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Styles of Massage
Top 10 Common Styles of Relaxation and Therapeutic Massage
A glossary of the terms you will see in describing massage services
1. Traditional Chinese Massage - There are two types of traditional Chinese massage - Tui na and Zhi Ya. Tui na employs pushing, stretching and kneading the muscle. This is the more commonly available style in Western countries, and 'Tui na' is occasionally displayed in advertising by the most authentic of practitioners to identify their particular style. Zhi Ya focuses on pressing and pinching at acupressure points. Both are based on principles from Traditional Chinese Medicine.
2. Traditional Thai Massage - an interactive manipulation of the body using passive stretching and gentle pressure with the hands and occasionally feet. Thai massage also includes compressions and stretches.
Thai Massage requires participation on behalf of the customer - you don't just lie there. The therapist moves and stretches you into a sequence of postures, akin to yoga without doing all the work! As a consequence, Thai massage can be more energising than other forms of massage, improving flexibility and range of motion.
3. Aromatherapy - the use of aromatic plant oils, including essential oils for psychological and physical well-being.
What is an 'essential oil'? The term is derived from ancient beliefs about the components of matter, the quintessential component being the spirit or 'life force'. This concept has been applied loosely to extracting the perceived spirits of plants, typically using distillation processes to retain the aromatic and purported healing properties.
4. Reflexology - based on the principle that congestion of tension in any part of the foot is a mirror to the same in a corresponding part of the body. Reflexology is very relaxing, especially for people who stand on their feet all day or just have tired, achy feet. In practice, you don't need a qualified reflexologist to get a lot of satisfaction out of a good foot massage. It can however be painful so don't be shy in asking for a little less firmness if it becomes too uncomfortable. It will probably do you good to grin and bear it, but it does need to be enjoyable too.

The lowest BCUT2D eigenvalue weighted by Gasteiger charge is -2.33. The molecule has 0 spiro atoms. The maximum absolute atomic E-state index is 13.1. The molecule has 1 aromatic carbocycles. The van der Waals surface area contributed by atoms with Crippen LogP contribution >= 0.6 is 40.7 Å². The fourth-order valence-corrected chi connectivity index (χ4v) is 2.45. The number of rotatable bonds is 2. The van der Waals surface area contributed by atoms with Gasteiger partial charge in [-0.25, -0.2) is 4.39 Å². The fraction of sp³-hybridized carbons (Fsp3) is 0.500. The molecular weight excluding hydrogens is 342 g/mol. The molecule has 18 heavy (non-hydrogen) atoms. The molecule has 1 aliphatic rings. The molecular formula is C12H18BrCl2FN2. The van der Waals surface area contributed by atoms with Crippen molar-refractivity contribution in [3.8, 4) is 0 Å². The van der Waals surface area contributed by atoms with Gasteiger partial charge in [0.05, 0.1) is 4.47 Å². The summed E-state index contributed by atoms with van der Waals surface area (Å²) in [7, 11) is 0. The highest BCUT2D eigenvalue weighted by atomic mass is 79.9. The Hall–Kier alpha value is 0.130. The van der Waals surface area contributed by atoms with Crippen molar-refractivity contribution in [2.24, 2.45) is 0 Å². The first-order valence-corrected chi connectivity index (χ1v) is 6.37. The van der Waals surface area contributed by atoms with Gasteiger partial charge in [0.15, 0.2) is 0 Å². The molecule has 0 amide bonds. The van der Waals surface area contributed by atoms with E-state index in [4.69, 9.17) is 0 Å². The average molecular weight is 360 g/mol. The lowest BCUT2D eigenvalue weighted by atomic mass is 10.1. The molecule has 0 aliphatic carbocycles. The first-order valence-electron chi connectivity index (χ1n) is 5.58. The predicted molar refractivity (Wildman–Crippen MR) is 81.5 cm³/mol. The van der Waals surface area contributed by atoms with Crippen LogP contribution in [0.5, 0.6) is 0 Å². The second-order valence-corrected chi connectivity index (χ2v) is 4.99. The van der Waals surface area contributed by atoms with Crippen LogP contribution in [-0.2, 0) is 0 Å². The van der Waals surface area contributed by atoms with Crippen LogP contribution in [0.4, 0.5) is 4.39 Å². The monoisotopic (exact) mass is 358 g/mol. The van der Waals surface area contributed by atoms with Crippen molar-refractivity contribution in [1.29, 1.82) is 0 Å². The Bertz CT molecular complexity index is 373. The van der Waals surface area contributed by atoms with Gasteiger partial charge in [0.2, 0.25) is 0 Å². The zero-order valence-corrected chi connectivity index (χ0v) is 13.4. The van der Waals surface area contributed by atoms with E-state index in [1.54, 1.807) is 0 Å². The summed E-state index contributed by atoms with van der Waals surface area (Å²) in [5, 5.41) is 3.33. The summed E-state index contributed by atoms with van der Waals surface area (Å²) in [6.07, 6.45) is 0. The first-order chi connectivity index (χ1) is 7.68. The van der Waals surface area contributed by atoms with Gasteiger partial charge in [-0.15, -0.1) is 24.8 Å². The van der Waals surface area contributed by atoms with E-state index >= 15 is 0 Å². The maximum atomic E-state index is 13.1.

5. Swedish Massage - a system of long strokes, kneading, friction, tapping, percussion, vibration and shaking motions that apply pressure between muscles and bones. This is a gentle style of massage, hence mainly used for relaxation.
6. Hot Stone Massage - smooth heated stones are placed on the body to warm and loosen tight muscles. Hot stone massage is ideal for people with muscle tension but prefer lighter massage. This is a specialty service and not offered by most clinics.
7. Sports Massage - typically conducted by a masseur attached to a gym or sports club, and focused on the treatment of a chronic or acute injury. Can be quite robust, but hey, no pain no gain!
8. Shiatsu - a form of Japanese treatment that uses localised finger pressure in a rhythmic sequence on acupuncture meridians. Each point is held for two to eight seconds to allegedly improve the flow of energy and help the body regain balance. People are normally pleasantly surprised when they try shiatsu for the first time. It is relaxing yet the pressure is firm, and there is usually no soreness afterwards.
9. Pregnancy Massage - also called prenatal massage, pregnancy massage should only be conducted by Massage therapists who are demonstrably certified (with evidence) in pregnancy massage and who know the proper way to position and support the woman's body during the massage. Pregnancy massage is used to reduce stress, decrease swelling, relieve aches and pains, and reduce anxiety and depression.
PLEASE NOTE: There are no pregnancy massage certified practitioners amongst the therapists promoted on this site, and while we encourage massage as part of a healthy lifestyle, we recommend you seek a specialist for this type of service to ensure the well-being of both the mother and her precious cargo.
10. Bowen Technique - An Australian developed technique involving consists of gentle rolling movements over muscles and tendons to stimulate the body's own healing mechanisms. Originally intended to help people suffering from muscular-skeletal problems, it has also been successful with many other conditions, including asthma and respiratory ailments in children and pre-teens. Similarly to pregnancy massage - this is a specialist treatment requiring a practitioner qualified in this particular field.